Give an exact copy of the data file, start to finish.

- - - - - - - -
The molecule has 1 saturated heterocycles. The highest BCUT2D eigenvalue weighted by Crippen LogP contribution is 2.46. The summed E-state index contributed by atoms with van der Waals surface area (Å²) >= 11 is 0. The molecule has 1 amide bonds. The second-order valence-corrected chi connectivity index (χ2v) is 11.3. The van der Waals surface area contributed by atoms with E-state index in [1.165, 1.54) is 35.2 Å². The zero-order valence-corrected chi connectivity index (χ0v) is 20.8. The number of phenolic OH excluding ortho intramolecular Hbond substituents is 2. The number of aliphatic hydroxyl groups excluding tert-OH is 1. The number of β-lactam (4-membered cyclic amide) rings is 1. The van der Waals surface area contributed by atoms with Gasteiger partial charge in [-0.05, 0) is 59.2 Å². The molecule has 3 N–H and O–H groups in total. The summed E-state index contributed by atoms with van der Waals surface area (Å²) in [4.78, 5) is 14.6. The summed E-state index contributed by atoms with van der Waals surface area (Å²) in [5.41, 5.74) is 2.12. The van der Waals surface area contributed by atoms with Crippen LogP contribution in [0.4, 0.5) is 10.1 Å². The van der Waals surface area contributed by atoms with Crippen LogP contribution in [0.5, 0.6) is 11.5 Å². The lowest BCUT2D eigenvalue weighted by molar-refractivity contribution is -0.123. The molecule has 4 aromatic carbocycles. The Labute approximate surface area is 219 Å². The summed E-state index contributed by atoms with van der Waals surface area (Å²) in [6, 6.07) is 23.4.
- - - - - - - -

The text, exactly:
The molecule has 1 saturated heterocycles. The highest BCUT2D eigenvalue weighted by Crippen LogP contribution is 2.46. The summed E-state index contributed by atoms with van der Waals surface area (Å²) >= 11 is 0. The molecule has 1 amide bonds. The second-order valence-corrected chi connectivity index (χ2v) is 11.3. The van der Waals surface area contributed by atoms with E-state index in [1.165, 1.54) is 35.2 Å². The zero-order valence-corrected chi connectivity index (χ0v) is 20.8. The number of phenolic OH excluding ortho intramolecular Hbond substituents is 2. The number of aliphatic hydroxyl groups excluding tert-OH is 1. The number of β-lactam (4-membered cyclic amide) rings is 1. The van der Waals surface area contributed by atoms with Gasteiger partial charge in [-0.05, 0) is 59.2 Å². The molecule has 3 N–H and O–H groups in total. The summed E-state index contributed by atoms with van der Waals surface area (Å²) in [4.78, 5) is 14.6. The summed E-state index contributed by atoms with van der Waals surface area (Å²) in [5.41, 5.74) is 2.12. The van der Waals surface area contributed by atoms with Crippen LogP contribution in [0.4, 0.5) is 10.1 Å². The van der Waals surface area contributed by atoms with Crippen LogP contribution in [0.5, 0.6) is 11.5 Å². The lowest BCUT2D eigenvalue weighted by molar-refractivity contribution is -0.123. The molecule has 4 aromatic carbocycles. The Labute approximate surface area is 219 Å². The summed E-state index contributed by atoms with van der Waals surface area (Å²) in [6, 6.07) is 23.4.